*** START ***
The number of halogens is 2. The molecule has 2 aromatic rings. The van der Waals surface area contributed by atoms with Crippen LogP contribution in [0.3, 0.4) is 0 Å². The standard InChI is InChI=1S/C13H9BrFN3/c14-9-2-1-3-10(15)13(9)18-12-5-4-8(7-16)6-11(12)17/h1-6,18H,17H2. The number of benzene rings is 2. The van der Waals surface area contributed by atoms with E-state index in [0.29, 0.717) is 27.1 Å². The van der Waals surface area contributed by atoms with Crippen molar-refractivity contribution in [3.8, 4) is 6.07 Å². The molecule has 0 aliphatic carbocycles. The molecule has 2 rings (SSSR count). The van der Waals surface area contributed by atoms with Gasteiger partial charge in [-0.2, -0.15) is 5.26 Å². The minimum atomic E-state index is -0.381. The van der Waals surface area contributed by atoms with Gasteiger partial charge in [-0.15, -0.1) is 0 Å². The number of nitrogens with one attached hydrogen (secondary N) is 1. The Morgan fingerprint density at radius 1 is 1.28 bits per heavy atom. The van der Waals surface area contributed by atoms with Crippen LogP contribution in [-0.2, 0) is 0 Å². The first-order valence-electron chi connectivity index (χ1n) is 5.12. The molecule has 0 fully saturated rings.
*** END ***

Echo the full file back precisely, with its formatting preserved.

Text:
The number of halogens is 2. The molecule has 2 aromatic rings. The van der Waals surface area contributed by atoms with Crippen LogP contribution in [0.3, 0.4) is 0 Å². The standard InChI is InChI=1S/C13H9BrFN3/c14-9-2-1-3-10(15)13(9)18-12-5-4-8(7-16)6-11(12)17/h1-6,18H,17H2. The number of benzene rings is 2. The van der Waals surface area contributed by atoms with E-state index in [0.29, 0.717) is 27.1 Å². The van der Waals surface area contributed by atoms with Crippen molar-refractivity contribution in [3.8, 4) is 6.07 Å². The molecule has 0 aliphatic carbocycles. The molecule has 2 rings (SSSR count). The van der Waals surface area contributed by atoms with Gasteiger partial charge in [-0.2, -0.15) is 5.26 Å². The minimum atomic E-state index is -0.381. The van der Waals surface area contributed by atoms with Gasteiger partial charge in [-0.15, -0.1) is 0 Å². The number of nitrogens with one attached hydrogen (secondary N) is 1. The Morgan fingerprint density at radius 1 is 1.28 bits per heavy atom. The van der Waals surface area contributed by atoms with Crippen LogP contribution in [-0.2, 0) is 0 Å². The first-order valence-electron chi connectivity index (χ1n) is 5.12. The molecule has 0 fully saturated rings.